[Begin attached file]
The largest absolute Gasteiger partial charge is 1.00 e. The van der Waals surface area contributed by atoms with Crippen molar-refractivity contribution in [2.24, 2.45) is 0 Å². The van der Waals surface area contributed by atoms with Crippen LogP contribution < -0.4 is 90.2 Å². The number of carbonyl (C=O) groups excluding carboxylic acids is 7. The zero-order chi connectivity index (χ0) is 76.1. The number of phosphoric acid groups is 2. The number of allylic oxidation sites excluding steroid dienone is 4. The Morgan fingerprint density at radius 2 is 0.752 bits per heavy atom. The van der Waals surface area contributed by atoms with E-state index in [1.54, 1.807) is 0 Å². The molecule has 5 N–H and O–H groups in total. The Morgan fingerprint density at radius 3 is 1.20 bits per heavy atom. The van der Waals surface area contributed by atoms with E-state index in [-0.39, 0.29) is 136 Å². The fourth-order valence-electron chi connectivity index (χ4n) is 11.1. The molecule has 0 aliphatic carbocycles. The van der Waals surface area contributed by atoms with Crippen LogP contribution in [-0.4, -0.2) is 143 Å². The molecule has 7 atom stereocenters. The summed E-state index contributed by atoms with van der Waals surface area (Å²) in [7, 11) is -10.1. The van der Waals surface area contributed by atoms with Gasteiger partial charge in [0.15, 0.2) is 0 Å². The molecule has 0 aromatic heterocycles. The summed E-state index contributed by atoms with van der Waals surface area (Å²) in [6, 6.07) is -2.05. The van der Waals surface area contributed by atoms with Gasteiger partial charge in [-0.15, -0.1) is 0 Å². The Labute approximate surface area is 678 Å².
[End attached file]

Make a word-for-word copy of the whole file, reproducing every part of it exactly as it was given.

The largest absolute Gasteiger partial charge is 1.00 e. The van der Waals surface area contributed by atoms with Crippen molar-refractivity contribution in [2.24, 2.45) is 0 Å². The van der Waals surface area contributed by atoms with Crippen LogP contribution < -0.4 is 90.2 Å². The number of carbonyl (C=O) groups excluding carboxylic acids is 7. The zero-order chi connectivity index (χ0) is 76.1. The number of phosphoric acid groups is 2. The number of allylic oxidation sites excluding steroid dienone is 4. The Morgan fingerprint density at radius 2 is 0.752 bits per heavy atom. The van der Waals surface area contributed by atoms with E-state index in [1.54, 1.807) is 0 Å². The molecule has 5 N–H and O–H groups in total. The Morgan fingerprint density at radius 3 is 1.20 bits per heavy atom. The van der Waals surface area contributed by atoms with E-state index in [-0.39, 0.29) is 136 Å². The fourth-order valence-electron chi connectivity index (χ4n) is 11.1. The molecule has 0 aliphatic carbocycles. The van der Waals surface area contributed by atoms with Crippen LogP contribution in [-0.4, -0.2) is 143 Å². The molecule has 7 atom stereocenters. The summed E-state index contributed by atoms with van der Waals surface area (Å²) in [7, 11) is -10.1. The van der Waals surface area contributed by atoms with Gasteiger partial charge in [0.15, 0.2) is 0 Å². The molecule has 0 aromatic heterocycles. The summed E-state index contributed by atoms with van der Waals surface area (Å²) in [6, 6.07) is -2.05. The van der Waals surface area contributed by atoms with Gasteiger partial charge in [-0.15, -0.1) is 0 Å². The Labute approximate surface area is 678 Å².